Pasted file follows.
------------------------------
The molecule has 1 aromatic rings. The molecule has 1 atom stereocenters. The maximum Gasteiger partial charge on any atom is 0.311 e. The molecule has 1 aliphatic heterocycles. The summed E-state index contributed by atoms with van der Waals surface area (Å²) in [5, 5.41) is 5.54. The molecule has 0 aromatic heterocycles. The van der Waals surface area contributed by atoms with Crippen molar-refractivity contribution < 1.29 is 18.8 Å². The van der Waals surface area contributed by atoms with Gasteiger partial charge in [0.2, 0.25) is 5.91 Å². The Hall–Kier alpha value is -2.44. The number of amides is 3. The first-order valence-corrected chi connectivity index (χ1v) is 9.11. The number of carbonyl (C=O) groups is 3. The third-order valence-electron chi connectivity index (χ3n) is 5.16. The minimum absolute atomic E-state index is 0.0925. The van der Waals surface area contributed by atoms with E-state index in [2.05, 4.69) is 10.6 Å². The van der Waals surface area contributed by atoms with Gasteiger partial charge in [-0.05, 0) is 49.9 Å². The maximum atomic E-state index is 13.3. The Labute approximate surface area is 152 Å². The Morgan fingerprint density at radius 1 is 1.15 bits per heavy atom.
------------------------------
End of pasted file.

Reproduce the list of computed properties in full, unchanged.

The molecule has 1 aromatic rings. The molecule has 1 atom stereocenters. The maximum Gasteiger partial charge on any atom is 0.311 e. The molecule has 1 aliphatic heterocycles. The summed E-state index contributed by atoms with van der Waals surface area (Å²) in [5, 5.41) is 5.54. The molecule has 0 aromatic heterocycles. The van der Waals surface area contributed by atoms with Crippen molar-refractivity contribution < 1.29 is 18.8 Å². The van der Waals surface area contributed by atoms with Gasteiger partial charge in [0.2, 0.25) is 5.91 Å². The Hall–Kier alpha value is -2.44. The number of amides is 3. The first-order valence-corrected chi connectivity index (χ1v) is 9.11. The number of carbonyl (C=O) groups is 3. The third-order valence-electron chi connectivity index (χ3n) is 5.16. The minimum absolute atomic E-state index is 0.0925. The van der Waals surface area contributed by atoms with E-state index in [2.05, 4.69) is 10.6 Å². The van der Waals surface area contributed by atoms with Gasteiger partial charge in [-0.05, 0) is 49.9 Å². The maximum atomic E-state index is 13.3. The Labute approximate surface area is 152 Å². The Morgan fingerprint density at radius 1 is 1.15 bits per heavy atom.